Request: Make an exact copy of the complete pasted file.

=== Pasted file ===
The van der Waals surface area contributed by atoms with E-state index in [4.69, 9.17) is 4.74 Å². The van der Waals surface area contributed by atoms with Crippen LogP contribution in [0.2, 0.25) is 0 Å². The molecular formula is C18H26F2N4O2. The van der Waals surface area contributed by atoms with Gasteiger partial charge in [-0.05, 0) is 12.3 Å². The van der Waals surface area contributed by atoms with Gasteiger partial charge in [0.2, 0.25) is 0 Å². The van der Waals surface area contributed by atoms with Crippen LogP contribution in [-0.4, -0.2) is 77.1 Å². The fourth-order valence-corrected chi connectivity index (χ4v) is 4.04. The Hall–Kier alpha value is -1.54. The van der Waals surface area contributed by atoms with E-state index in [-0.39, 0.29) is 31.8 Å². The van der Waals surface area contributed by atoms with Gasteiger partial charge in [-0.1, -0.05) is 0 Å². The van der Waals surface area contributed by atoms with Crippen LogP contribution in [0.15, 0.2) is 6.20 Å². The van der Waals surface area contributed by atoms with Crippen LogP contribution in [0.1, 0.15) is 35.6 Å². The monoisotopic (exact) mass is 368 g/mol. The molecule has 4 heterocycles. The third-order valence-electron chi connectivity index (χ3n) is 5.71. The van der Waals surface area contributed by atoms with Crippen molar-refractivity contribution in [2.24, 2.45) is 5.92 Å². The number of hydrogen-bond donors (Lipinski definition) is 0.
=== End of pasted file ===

The van der Waals surface area contributed by atoms with E-state index in [4.69, 9.17) is 4.74 Å². The van der Waals surface area contributed by atoms with Crippen LogP contribution in [0.2, 0.25) is 0 Å². The molecular formula is C18H26F2N4O2. The van der Waals surface area contributed by atoms with Gasteiger partial charge in [-0.05, 0) is 12.3 Å². The van der Waals surface area contributed by atoms with Gasteiger partial charge in [0.2, 0.25) is 0 Å². The van der Waals surface area contributed by atoms with Crippen LogP contribution in [-0.4, -0.2) is 77.1 Å². The fourth-order valence-corrected chi connectivity index (χ4v) is 4.04. The Hall–Kier alpha value is -1.54. The van der Waals surface area contributed by atoms with E-state index in [-0.39, 0.29) is 31.8 Å². The van der Waals surface area contributed by atoms with Gasteiger partial charge in [-0.1, -0.05) is 0 Å². The van der Waals surface area contributed by atoms with Crippen LogP contribution in [0.15, 0.2) is 6.20 Å². The van der Waals surface area contributed by atoms with Crippen LogP contribution in [0.1, 0.15) is 35.6 Å². The monoisotopic (exact) mass is 368 g/mol. The molecule has 4 heterocycles. The third-order valence-electron chi connectivity index (χ3n) is 5.71. The van der Waals surface area contributed by atoms with Crippen molar-refractivity contribution in [2.24, 2.45) is 5.92 Å². The number of hydrogen-bond donors (Lipinski definition) is 0.